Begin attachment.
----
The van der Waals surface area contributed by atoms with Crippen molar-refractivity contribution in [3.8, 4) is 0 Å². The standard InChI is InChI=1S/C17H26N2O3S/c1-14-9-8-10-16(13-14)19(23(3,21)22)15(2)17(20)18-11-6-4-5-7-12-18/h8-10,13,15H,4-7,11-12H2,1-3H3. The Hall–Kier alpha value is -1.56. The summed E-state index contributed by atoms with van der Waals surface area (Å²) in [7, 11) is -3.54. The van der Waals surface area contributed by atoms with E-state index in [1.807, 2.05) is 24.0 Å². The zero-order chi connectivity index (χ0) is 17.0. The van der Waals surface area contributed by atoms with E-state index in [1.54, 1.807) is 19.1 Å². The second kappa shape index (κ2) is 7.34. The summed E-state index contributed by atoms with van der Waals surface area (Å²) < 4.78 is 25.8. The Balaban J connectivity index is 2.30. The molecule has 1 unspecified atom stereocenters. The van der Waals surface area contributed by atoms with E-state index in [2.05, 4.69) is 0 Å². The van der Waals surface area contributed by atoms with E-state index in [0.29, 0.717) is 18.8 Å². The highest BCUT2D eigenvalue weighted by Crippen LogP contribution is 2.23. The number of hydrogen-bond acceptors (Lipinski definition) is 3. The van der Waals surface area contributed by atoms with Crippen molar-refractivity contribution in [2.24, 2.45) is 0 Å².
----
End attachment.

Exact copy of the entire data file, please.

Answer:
The van der Waals surface area contributed by atoms with Crippen molar-refractivity contribution in [3.8, 4) is 0 Å². The standard InChI is InChI=1S/C17H26N2O3S/c1-14-9-8-10-16(13-14)19(23(3,21)22)15(2)17(20)18-11-6-4-5-7-12-18/h8-10,13,15H,4-7,11-12H2,1-3H3. The Hall–Kier alpha value is -1.56. The summed E-state index contributed by atoms with van der Waals surface area (Å²) in [7, 11) is -3.54. The van der Waals surface area contributed by atoms with E-state index in [1.807, 2.05) is 24.0 Å². The zero-order chi connectivity index (χ0) is 17.0. The van der Waals surface area contributed by atoms with E-state index in [1.54, 1.807) is 19.1 Å². The second kappa shape index (κ2) is 7.34. The summed E-state index contributed by atoms with van der Waals surface area (Å²) < 4.78 is 25.8. The Balaban J connectivity index is 2.30. The molecule has 1 unspecified atom stereocenters. The van der Waals surface area contributed by atoms with E-state index in [2.05, 4.69) is 0 Å². The van der Waals surface area contributed by atoms with E-state index in [0.29, 0.717) is 18.8 Å². The highest BCUT2D eigenvalue weighted by Crippen LogP contribution is 2.23. The number of hydrogen-bond acceptors (Lipinski definition) is 3. The van der Waals surface area contributed by atoms with Crippen molar-refractivity contribution in [2.24, 2.45) is 0 Å².